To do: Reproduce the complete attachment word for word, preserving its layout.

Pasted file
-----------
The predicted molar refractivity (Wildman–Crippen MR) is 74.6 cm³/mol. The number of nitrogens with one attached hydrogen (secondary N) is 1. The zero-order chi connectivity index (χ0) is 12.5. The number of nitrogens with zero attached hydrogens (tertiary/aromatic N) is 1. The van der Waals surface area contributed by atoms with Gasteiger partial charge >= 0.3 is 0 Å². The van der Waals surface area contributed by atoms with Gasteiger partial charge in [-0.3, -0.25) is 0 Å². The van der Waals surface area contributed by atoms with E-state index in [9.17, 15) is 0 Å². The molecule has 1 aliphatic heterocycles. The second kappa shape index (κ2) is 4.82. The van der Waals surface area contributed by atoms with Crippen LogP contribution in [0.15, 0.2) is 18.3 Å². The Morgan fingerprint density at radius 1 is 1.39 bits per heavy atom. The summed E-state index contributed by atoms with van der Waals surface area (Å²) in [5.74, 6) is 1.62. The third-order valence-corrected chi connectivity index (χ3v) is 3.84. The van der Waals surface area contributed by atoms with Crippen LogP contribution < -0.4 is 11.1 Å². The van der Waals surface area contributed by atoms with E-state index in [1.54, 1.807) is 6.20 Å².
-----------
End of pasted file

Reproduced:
The predicted molar refractivity (Wildman–Crippen MR) is 74.6 cm³/mol. The number of nitrogens with one attached hydrogen (secondary N) is 1. The zero-order chi connectivity index (χ0) is 12.5. The number of nitrogens with zero attached hydrogens (tertiary/aromatic N) is 1. The van der Waals surface area contributed by atoms with Gasteiger partial charge >= 0.3 is 0 Å². The van der Waals surface area contributed by atoms with Gasteiger partial charge in [-0.3, -0.25) is 0 Å². The van der Waals surface area contributed by atoms with E-state index in [9.17, 15) is 0 Å². The molecule has 1 aliphatic heterocycles. The second kappa shape index (κ2) is 4.82. The van der Waals surface area contributed by atoms with Crippen LogP contribution in [0.15, 0.2) is 18.3 Å². The Morgan fingerprint density at radius 1 is 1.39 bits per heavy atom. The summed E-state index contributed by atoms with van der Waals surface area (Å²) in [5.74, 6) is 1.62. The third-order valence-corrected chi connectivity index (χ3v) is 3.84. The van der Waals surface area contributed by atoms with Crippen LogP contribution < -0.4 is 11.1 Å². The van der Waals surface area contributed by atoms with E-state index in [1.54, 1.807) is 6.20 Å².